On the 13 September, there will be no spaghetti, fettucine, farfalle or rigatoni in Italy, as the country goes on its first-ever pasta strike.
Angry Italians are downing their forks in response to a 30 per cent price rise in the nation's favourite food, along with steep rises in the price of coffee, mozzarella, bread, biscuits and schoolbooks.
A second strike over the increase in the price of a cup of coffee in a cafe, from 70 euro cents (50p) to one euro, has also been threatened.
According to Italy's four largest consumer groups, the average household in the Bel Paese will be stung for an extra £700 this year on their shopping.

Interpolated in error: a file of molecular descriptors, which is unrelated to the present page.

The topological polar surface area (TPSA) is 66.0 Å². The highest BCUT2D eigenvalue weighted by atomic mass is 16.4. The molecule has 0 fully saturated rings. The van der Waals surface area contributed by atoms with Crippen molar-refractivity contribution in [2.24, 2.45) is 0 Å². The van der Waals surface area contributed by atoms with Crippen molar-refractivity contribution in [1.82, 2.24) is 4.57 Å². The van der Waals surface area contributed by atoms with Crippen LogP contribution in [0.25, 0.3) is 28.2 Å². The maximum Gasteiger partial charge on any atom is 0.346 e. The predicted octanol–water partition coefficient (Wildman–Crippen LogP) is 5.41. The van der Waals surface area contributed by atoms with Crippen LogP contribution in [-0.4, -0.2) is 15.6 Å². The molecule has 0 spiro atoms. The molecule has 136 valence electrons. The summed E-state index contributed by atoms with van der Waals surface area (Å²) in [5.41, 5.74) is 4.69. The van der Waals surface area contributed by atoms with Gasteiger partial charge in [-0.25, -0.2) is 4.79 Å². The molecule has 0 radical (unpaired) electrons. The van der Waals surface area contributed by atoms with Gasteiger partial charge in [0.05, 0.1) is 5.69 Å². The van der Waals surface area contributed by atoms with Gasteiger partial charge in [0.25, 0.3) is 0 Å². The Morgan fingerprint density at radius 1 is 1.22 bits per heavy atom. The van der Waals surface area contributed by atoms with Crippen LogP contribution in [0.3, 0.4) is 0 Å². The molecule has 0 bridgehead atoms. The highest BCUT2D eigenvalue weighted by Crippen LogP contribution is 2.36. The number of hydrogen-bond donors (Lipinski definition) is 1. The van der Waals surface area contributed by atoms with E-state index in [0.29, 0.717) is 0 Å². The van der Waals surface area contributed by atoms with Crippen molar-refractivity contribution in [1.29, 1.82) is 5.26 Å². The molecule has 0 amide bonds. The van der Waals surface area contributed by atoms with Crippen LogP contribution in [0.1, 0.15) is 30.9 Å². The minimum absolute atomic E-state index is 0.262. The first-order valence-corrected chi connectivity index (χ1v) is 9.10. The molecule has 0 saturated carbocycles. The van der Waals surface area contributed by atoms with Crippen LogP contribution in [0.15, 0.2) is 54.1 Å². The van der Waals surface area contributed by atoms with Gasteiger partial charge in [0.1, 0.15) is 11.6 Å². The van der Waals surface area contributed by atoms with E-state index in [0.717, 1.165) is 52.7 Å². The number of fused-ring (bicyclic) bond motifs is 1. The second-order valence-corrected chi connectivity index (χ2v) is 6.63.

"Giving up pasta for the day will be a symbolic gesture," said a spokesman for the consumer groups. "Italians should not buy any pasta that day, and try their best not to eat it at home."
Most Italians eat pasta at least once a day, and consume around 54 kilograms over the course of the year.
According to a recent study, many of them prefer pasta to all other pleasures. A survey by SWG, a polling company, found that nearly half of all Italian men and women would never give it up and would rather have a plate of spaghetti than sex.
Consequently, the strike-organisers are prepared for serious withdrawal symptoms. Emergency stands offering free bread and milk will be set up in all major Italian cities for those in need of carbohydrates.
Monday, September 03, 2007
A sign of the forthcoming eschaton, no doubt...